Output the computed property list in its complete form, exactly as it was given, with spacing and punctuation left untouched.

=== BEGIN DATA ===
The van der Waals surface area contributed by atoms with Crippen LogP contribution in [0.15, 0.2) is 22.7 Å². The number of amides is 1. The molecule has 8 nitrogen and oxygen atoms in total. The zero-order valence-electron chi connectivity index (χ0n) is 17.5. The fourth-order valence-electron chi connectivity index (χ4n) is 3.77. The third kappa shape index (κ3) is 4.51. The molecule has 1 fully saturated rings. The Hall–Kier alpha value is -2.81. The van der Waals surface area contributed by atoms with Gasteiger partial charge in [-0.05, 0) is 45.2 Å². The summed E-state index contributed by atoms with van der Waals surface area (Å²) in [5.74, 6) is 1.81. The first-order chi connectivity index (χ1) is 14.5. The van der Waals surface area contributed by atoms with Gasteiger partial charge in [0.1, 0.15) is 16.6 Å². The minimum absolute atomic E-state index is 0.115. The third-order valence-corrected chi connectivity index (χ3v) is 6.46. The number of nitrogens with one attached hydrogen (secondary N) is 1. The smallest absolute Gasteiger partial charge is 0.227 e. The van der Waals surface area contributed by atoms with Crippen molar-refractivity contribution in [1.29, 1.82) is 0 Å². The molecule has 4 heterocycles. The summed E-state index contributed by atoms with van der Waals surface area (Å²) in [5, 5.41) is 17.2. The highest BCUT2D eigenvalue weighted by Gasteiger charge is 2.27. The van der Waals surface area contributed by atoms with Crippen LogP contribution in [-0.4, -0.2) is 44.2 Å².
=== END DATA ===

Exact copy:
The van der Waals surface area contributed by atoms with Crippen LogP contribution in [0.15, 0.2) is 22.7 Å². The number of amides is 1. The molecule has 8 nitrogen and oxygen atoms in total. The zero-order valence-electron chi connectivity index (χ0n) is 17.5. The fourth-order valence-electron chi connectivity index (χ4n) is 3.77. The third kappa shape index (κ3) is 4.51. The molecule has 1 fully saturated rings. The Hall–Kier alpha value is -2.81. The van der Waals surface area contributed by atoms with Gasteiger partial charge in [-0.05, 0) is 45.2 Å². The summed E-state index contributed by atoms with van der Waals surface area (Å²) in [5.74, 6) is 1.81. The first-order chi connectivity index (χ1) is 14.5. The van der Waals surface area contributed by atoms with Gasteiger partial charge in [0.1, 0.15) is 16.6 Å². The minimum absolute atomic E-state index is 0.115. The third-order valence-corrected chi connectivity index (χ3v) is 6.46. The number of nitrogens with one attached hydrogen (secondary N) is 1. The smallest absolute Gasteiger partial charge is 0.227 e. The van der Waals surface area contributed by atoms with Crippen molar-refractivity contribution in [1.29, 1.82) is 0 Å². The molecule has 4 heterocycles. The summed E-state index contributed by atoms with van der Waals surface area (Å²) in [5, 5.41) is 17.2. The highest BCUT2D eigenvalue weighted by Gasteiger charge is 2.27. The van der Waals surface area contributed by atoms with Crippen LogP contribution in [-0.4, -0.2) is 44.2 Å².